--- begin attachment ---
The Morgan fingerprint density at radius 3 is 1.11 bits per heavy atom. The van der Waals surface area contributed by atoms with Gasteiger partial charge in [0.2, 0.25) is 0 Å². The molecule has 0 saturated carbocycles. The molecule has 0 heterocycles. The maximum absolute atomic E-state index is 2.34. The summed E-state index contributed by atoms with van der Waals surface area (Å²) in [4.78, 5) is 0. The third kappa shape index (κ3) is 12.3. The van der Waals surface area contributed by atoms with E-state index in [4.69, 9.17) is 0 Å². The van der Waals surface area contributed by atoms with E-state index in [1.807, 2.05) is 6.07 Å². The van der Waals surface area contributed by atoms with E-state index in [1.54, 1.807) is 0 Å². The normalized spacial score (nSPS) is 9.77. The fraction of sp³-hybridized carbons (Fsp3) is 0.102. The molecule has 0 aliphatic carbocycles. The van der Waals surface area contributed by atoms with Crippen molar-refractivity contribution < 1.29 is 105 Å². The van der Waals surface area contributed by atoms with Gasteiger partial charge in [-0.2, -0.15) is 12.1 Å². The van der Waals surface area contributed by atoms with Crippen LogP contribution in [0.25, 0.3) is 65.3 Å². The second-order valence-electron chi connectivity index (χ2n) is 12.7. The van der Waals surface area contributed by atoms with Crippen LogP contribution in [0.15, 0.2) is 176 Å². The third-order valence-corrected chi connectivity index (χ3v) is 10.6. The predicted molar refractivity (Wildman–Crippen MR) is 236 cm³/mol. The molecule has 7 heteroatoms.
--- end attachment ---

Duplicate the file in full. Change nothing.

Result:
The Morgan fingerprint density at radius 3 is 1.11 bits per heavy atom. The van der Waals surface area contributed by atoms with Gasteiger partial charge in [0.2, 0.25) is 0 Å². The molecule has 0 saturated carbocycles. The molecule has 0 heterocycles. The maximum absolute atomic E-state index is 2.34. The summed E-state index contributed by atoms with van der Waals surface area (Å²) in [4.78, 5) is 0. The third kappa shape index (κ3) is 12.3. The van der Waals surface area contributed by atoms with E-state index in [4.69, 9.17) is 0 Å². The van der Waals surface area contributed by atoms with E-state index in [1.807, 2.05) is 6.07 Å². The van der Waals surface area contributed by atoms with E-state index in [1.54, 1.807) is 0 Å². The normalized spacial score (nSPS) is 9.77. The fraction of sp³-hybridized carbons (Fsp3) is 0.102. The molecule has 0 aliphatic carbocycles. The van der Waals surface area contributed by atoms with Crippen molar-refractivity contribution < 1.29 is 105 Å². The van der Waals surface area contributed by atoms with Gasteiger partial charge in [-0.2, -0.15) is 12.1 Å². The van der Waals surface area contributed by atoms with Crippen LogP contribution in [0.25, 0.3) is 65.3 Å². The second-order valence-electron chi connectivity index (χ2n) is 12.7. The van der Waals surface area contributed by atoms with Crippen LogP contribution in [0.15, 0.2) is 176 Å². The third-order valence-corrected chi connectivity index (χ3v) is 10.6. The predicted molar refractivity (Wildman–Crippen MR) is 236 cm³/mol. The molecule has 7 heteroatoms.